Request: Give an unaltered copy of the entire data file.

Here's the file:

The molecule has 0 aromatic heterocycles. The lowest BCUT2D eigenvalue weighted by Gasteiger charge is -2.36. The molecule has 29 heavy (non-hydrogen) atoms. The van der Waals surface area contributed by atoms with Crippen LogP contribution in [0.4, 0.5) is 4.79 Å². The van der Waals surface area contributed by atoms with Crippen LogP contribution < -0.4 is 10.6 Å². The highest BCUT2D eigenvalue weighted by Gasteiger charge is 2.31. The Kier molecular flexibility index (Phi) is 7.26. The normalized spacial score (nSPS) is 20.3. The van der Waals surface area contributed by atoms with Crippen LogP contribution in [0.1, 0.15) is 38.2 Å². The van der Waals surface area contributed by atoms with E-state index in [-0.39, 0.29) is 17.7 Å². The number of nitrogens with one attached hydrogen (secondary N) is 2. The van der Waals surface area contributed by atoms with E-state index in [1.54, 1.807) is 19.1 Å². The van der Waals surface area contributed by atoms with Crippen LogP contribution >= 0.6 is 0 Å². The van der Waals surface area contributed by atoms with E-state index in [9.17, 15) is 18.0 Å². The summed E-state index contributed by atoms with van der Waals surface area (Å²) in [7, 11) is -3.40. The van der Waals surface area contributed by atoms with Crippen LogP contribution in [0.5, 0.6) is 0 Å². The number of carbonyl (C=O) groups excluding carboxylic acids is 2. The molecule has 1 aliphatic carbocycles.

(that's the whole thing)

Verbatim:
The molecule has 0 aromatic heterocycles. The lowest BCUT2D eigenvalue weighted by Gasteiger charge is -2.36. The molecule has 29 heavy (non-hydrogen) atoms. The van der Waals surface area contributed by atoms with Crippen LogP contribution in [0.4, 0.5) is 4.79 Å². The van der Waals surface area contributed by atoms with Crippen LogP contribution < -0.4 is 10.6 Å². The highest BCUT2D eigenvalue weighted by Gasteiger charge is 2.31. The Kier molecular flexibility index (Phi) is 7.26. The normalized spacial score (nSPS) is 20.3. The van der Waals surface area contributed by atoms with Crippen LogP contribution in [0.1, 0.15) is 38.2 Å². The van der Waals surface area contributed by atoms with E-state index in [-0.39, 0.29) is 17.7 Å². The number of nitrogens with one attached hydrogen (secondary N) is 2. The van der Waals surface area contributed by atoms with E-state index in [1.54, 1.807) is 19.1 Å². The van der Waals surface area contributed by atoms with Crippen LogP contribution >= 0.6 is 0 Å². The van der Waals surface area contributed by atoms with E-state index in [9.17, 15) is 18.0 Å². The summed E-state index contributed by atoms with van der Waals surface area (Å²) in [7, 11) is -3.40. The van der Waals surface area contributed by atoms with Crippen LogP contribution in [0.5, 0.6) is 0 Å². The number of carbonyl (C=O) groups excluding carboxylic acids is 2. The molecule has 1 aliphatic carbocycles.